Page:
Going out in style

Amy Glazier-Torgerson, Sciences Po Exchange, Fall 2013

This is my last week in Paris and I want to make it one of my best. My classes ended on December 2nd, and after traveling with friends for a week on a whirlwind adventure from Istanbul to Frankfurt to London, I am back in Paris and ready to enjoy the city as much as possible before I depart. One of my best friends from Northwestern is visiting me this week, and she has never been to Paris before. To combine the two interests- seeing my favorite sites and giving a tour to a newcomer- I have made an itinerary for five days in this wonderful city that anyone can follow.

Day 1: Get oriented. Walk the city end to end starting at the Nation métro stop (on the far east end of the city on the right bank) to the Arc de Triomphe. Along the way, one passes Bastille (a lively area with restaurants and bars), the Marais (home of the best falafel I’ve ever had), the Louvre, the Tuileries gardens, Concorde (possibly the worst traffic circle in Paris, but that’s not what it’s famous for), the Champs-Elysées and its Christmas markets, and finally the Arc de Triomphe itself. The walk itself takes several hours, especially with snack breaks and photo opportunities. Take the métro for the first time to the Latin Quarter for delicious fixed price meals and a visit to the famous English bookstores Shakespeare and Company and The Abbey.

Day 2: Head North to the Marché aux Puces de Saint-Ouen, a gigantic flea market with antiques and relics from all continents. After perusing for a couple hours, head back to the main area to Notre Dame for a free visit. The beautiful stained glass church of Saint Chapelle is close by, as is the Deportation Memorial to the victims of WWII. The Louvre is close enough for a visit to one of the wings, and across the street is the famous Angelina’s hot chocolate (for a hefty price tag of 8 euros a cup!) Dinner at Rue Mouffatrd– another fun street in the Latin Quarter.

Day 3: Crossing over to the left bank is the Orsay museum, the Grande Epicerie (a HUGE grocery store), and the original Le Bon Marché. All three sites will be plein de tout le monde (full of everyone) so close to Christmas and should be done with patience. For most all of the semester, I have been eating on a student’s budget, but for one night I’d like to go to a nice restaurant and see the best of Parisian cuisine. Beautiful restaurants are to Paris as Starbucks locations are to Seattle: there will be no shortage of options.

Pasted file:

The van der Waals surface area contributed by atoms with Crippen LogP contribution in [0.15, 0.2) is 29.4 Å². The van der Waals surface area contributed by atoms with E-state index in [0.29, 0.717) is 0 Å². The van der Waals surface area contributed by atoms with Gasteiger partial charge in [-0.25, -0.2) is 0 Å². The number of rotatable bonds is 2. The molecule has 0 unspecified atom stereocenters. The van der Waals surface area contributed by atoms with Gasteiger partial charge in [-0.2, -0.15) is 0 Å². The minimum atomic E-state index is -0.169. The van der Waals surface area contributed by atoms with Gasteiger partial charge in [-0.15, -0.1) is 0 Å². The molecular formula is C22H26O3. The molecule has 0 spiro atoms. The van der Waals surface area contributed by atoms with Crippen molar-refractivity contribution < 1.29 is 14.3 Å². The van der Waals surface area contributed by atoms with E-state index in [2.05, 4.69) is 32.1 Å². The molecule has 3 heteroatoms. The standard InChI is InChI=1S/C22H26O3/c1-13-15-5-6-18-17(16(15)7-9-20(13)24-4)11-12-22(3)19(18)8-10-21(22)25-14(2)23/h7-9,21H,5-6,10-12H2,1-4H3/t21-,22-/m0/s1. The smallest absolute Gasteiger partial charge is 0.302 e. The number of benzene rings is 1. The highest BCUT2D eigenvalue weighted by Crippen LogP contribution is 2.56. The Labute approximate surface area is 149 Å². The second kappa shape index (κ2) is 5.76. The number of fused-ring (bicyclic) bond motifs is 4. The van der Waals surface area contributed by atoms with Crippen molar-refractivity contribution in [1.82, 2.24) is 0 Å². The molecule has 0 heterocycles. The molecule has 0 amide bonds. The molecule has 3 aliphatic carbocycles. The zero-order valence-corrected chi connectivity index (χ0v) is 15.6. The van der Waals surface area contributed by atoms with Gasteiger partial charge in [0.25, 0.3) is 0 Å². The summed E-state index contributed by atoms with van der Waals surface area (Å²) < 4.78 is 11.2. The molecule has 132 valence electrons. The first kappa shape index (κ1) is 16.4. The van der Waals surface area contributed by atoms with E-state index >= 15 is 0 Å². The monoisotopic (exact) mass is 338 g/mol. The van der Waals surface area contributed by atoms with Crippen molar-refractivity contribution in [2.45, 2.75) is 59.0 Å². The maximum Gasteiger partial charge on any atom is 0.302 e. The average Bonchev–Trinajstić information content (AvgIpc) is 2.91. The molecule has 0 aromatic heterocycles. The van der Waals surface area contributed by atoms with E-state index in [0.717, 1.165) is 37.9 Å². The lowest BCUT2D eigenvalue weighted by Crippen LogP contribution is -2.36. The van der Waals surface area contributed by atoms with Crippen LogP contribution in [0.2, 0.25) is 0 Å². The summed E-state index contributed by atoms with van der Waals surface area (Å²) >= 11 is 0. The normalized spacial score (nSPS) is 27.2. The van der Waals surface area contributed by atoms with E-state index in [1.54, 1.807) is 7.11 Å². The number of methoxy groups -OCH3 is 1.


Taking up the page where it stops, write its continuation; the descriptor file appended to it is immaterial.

Day 4: Montmartre needs a full morning dedicated to it, where I can visit Sacré-Coeur as well as the artists’ village behind the Church on the top of the hill. All of the side streets in Montmartre are quirky and beautiful, and it’ll take a while to say goodbye to them. Another splurge that I’ve been waiting all semester for is having tea and macaroons at Ladurée. Paris can hold its own to London with delicious tea! As a last adventure of the day, I have always been wanting to visit the Bois de Boulogne park on the far West side of Paris, known for hosting the French Open!

Day 5: As a final hoorah, I’d like to climb the steps of the Eiffel Tower. Doing such is the more economical option, as it only costs 3 euro to a regular trip’s 10. Close by is the Trocadéro métro stop and location with the best view of the Eiffel Tower in all of Paris. It now also includes an ice rink, which I plan to visit! Hidden in Paris is also the Canal St. Martin, which I have been struggling to find.

This is my way of distracting myself, of insisting that this semester is not coming to an end. I have never left a city without concrete plans on returning. This is also my way of starting to say my goodbyes.

Hosting and Being Hosted

Amy Glazier-Torgerson, Sciences Po Exchange, Fall 2013

I always knew that I wanted a home stay to be a key piece of my semester abroad, because in high school my family had amazing experiences hosting international students through a program with my high school. In total, we hosted three exchange students– from France, Colombia, and Germany– for periods ranging from 2 weeks to 4 months. In my junior year, I became very good friends with an international student from Turkey, and she spent considerable time at my house as if she were my family’s student as well. I eagerly signed up for a home stay during my time in Paris, not only because I had such wonderful experiences hosting, but also obviously because I considered it the best way to practice the language and become immersed in the local culture.